Throughout his political career, Alberta Premier Jason Kenney has repeatedly paid homage to the leadership skills of former British prime minister Winston Churchill. In a 2015 tweet, he described Churchill as “the greatest statesman of the modern era,” while last year, in defending his decision to keep Alberta’s legislature open during a pandemic, he invoked one of Churchill’s signature moments. “The work of democracy does not end in a crisis,” Kenney said. “The British House of Commons met every day during the blitz of the Luftwaffe on London.” But after more than a year of trying to fight the COVID-19 pandemic, it’s become clear that Kenney has far more in common with a lesser British statesman: Neville Chamberlain.
Chamberlain infamously believed the best way to deal with Adolf Hitler and Nazi Germany was by accommodating them where and however possible, a policy known as “appeasement,” and as a result, he nearly lost the Second World War for Great Britain before it even started. When it comes to anti-mask activists and COVID skeptics, Kenney’s government has had its own policy of appeasement — one that has resulted in Alberta losing its war against COVID-19.
The province’s soaring per-capita case counts are now the highest in North America and more than double those of neighbouring British Columbia and Saskatchewan. In a televised address on Tuesday, and during a Facebook Live event that followed, Kenney was effectively forced to admit that his less-is-more strategy isn’t working. “We will not tolerate those who endanger the health of their fellow Albertans while the vast majority of people are doing the right thing,” he said.
Those words fly in the face of his government’s actions, which have been seemingly guided by an overriding desire to tolerate the province’s COVID deniers. Just last weekend, after all, many hundreds of people showed up over the course of two days at a central Alberta rodeo that was billed as an “anti-lockdown” event. And although the organizers breached any number of public health restrictions, the premier couldn’t muster anything stronger than a tweet — one that was conveniently posted after the event was already over. One wonders if he’d have been more proactive if this was, say, a protest against a new pipeline project.
But last weekend’s event, and the Kenney government’s unwillingness to stop it, is hardly its first rodeo. In a February statement about the persistent defiance of GraceLife Church, which continued to hold indoor services in violation of existing guidelines, Kenney stressed: “Alberta’s government will always respect and protect the fundamental freedoms of religion and worship, period.” Not surprisingly, perhaps, his decision to combine half-hearted condemnations of non-compliant Albertans with a full-throated defence of their liberty and personal freedoms didn’t deter them. If anything, it may have encouraged them to push back even harder.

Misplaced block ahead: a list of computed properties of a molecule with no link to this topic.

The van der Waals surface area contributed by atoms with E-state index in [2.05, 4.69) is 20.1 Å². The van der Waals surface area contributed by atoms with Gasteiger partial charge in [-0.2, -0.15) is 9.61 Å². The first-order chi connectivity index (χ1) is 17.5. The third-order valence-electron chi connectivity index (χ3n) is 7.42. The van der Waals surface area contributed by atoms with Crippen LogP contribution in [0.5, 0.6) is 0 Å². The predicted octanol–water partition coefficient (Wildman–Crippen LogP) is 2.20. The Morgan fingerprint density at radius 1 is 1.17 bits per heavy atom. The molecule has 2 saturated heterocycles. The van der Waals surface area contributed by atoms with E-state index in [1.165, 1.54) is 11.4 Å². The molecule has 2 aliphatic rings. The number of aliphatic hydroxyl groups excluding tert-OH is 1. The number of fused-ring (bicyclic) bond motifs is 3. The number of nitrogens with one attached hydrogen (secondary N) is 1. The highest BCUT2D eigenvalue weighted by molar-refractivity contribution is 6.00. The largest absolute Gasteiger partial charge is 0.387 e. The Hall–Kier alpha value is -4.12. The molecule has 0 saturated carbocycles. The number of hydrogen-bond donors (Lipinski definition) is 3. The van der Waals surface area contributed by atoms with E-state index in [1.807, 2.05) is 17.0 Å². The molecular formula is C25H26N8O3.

This sort of alligator-arming has been standard operating procedure for the Alberta government when it comes to introducing or enforcing COVID restrictions. In February, for example, Alberta Health Services quietly confirmed that it was dropping the charges it had filed against a restaurant in Mirror, Alta., that had openly defied orders that it close — and even agreed to pay the Whistle Stop Café’s legal fees. That restaurant, not surprisingly, has continued to defy public health orders and was forcibly closed once again by AHS on Wednesday after announcing plans to hold a rally this Saturday.
Kenney’s willingness to tolerate COVID-skeptical Albertans even extends to the ones who want to harm him and his family, apparently. In responding to a question about the death threats that he and his mother have received, Kenney said: “I understand COVID fatigue and frustration, and I sure understand people who disagree with policy… I just hope that people who are that passionate about things take time to cool down.” For a premier who has built his political brand in part on tough talk about environmentalists and Liberal governments in Ottawa, Kenney’s enduring weakness when it comes to COVID-19 scofflaws is puzzling.
Then again, given that a disproportionate share of those holdouts voted for the UCP in 2019, maybe it isn’t. His own caucus includes at least 17 MLAs who didn’t support the last round of restrictions introduced in early April, and almost certainly don’t include this latest one. And John Carpay, the president and founder of the Justice Centre for Constitutional Freedoms and a man Kenney once compared favourably to Rosa Parks, has been at the forefront of legal efforts to fight the ticketing and criminal prosecution of anti-mask protesters and holdout churches.
Kenney has tried to disavow himself and his party from the worst elements of the anti-mask community. "These people, we don't want people making death threats, people threatening to lock up Dr. (Deena) Hinshaw, people organizing rallies with Tiki torches based on the neo-Nazi rally in Virginia — those are not our supporters,” he said. But by choosing to repeatedly open the Pandora’s box of populist politics over the last few years, Kenney has unleashed forces he can no longer control. And if the thousands of Facebook comments on his most recent announcements are any indication, those forces are ready for a fight.
With a rising tide of vaccine doses now arriving in Alberta every week, the worst of the COVID-19 pandemic may yet be avoided. By this time next year, the events unfolding right now will have been forgotten — or at the very least, put behind us. But one thing will almost certainly endure: in a moment that called for the courage of Winston Churchill, Jason Kenney gave Albertans the cowardice of Neville Chamberlain instead.